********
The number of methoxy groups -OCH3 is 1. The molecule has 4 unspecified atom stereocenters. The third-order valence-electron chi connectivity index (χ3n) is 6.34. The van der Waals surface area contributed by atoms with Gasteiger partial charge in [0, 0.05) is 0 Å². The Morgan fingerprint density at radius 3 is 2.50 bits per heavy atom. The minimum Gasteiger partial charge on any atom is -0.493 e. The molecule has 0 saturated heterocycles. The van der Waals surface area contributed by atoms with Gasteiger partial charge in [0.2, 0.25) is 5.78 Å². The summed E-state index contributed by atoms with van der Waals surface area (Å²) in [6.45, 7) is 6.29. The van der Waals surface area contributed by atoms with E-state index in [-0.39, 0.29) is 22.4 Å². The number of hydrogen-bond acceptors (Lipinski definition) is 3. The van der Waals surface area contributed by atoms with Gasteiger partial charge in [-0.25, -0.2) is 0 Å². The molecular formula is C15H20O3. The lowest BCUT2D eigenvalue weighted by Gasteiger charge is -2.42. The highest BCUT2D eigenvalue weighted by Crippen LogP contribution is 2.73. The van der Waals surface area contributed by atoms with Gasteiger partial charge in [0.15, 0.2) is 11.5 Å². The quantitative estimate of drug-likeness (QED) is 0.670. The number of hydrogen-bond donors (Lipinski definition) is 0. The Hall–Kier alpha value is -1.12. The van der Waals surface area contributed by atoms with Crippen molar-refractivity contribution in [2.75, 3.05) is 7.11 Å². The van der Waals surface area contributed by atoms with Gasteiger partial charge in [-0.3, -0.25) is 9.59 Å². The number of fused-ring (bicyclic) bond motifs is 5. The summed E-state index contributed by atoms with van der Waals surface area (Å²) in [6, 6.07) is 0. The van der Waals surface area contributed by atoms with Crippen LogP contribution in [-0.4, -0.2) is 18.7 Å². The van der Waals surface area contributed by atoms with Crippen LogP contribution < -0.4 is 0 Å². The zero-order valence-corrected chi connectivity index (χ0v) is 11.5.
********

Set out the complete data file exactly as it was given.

The number of methoxy groups -OCH3 is 1. The molecule has 4 unspecified atom stereocenters. The third-order valence-electron chi connectivity index (χ3n) is 6.34. The van der Waals surface area contributed by atoms with Gasteiger partial charge in [0, 0.05) is 0 Å². The Morgan fingerprint density at radius 3 is 2.50 bits per heavy atom. The minimum Gasteiger partial charge on any atom is -0.493 e. The molecule has 0 saturated heterocycles. The van der Waals surface area contributed by atoms with Gasteiger partial charge in [0.2, 0.25) is 5.78 Å². The summed E-state index contributed by atoms with van der Waals surface area (Å²) in [6.45, 7) is 6.29. The van der Waals surface area contributed by atoms with E-state index in [-0.39, 0.29) is 22.4 Å². The number of hydrogen-bond acceptors (Lipinski definition) is 3. The van der Waals surface area contributed by atoms with Gasteiger partial charge in [-0.25, -0.2) is 0 Å². The molecular formula is C15H20O3. The lowest BCUT2D eigenvalue weighted by Gasteiger charge is -2.42. The highest BCUT2D eigenvalue weighted by Crippen LogP contribution is 2.73. The van der Waals surface area contributed by atoms with Gasteiger partial charge in [0.15, 0.2) is 11.5 Å². The quantitative estimate of drug-likeness (QED) is 0.670. The number of hydrogen-bond donors (Lipinski definition) is 0. The Hall–Kier alpha value is -1.12. The van der Waals surface area contributed by atoms with Crippen molar-refractivity contribution in [2.75, 3.05) is 7.11 Å². The van der Waals surface area contributed by atoms with Gasteiger partial charge in [-0.3, -0.25) is 9.59 Å². The number of fused-ring (bicyclic) bond motifs is 5. The summed E-state index contributed by atoms with van der Waals surface area (Å²) in [6, 6.07) is 0. The van der Waals surface area contributed by atoms with Crippen LogP contribution in [-0.4, -0.2) is 18.7 Å². The van der Waals surface area contributed by atoms with Crippen LogP contribution < -0.4 is 0 Å². The zero-order valence-corrected chi connectivity index (χ0v) is 11.5.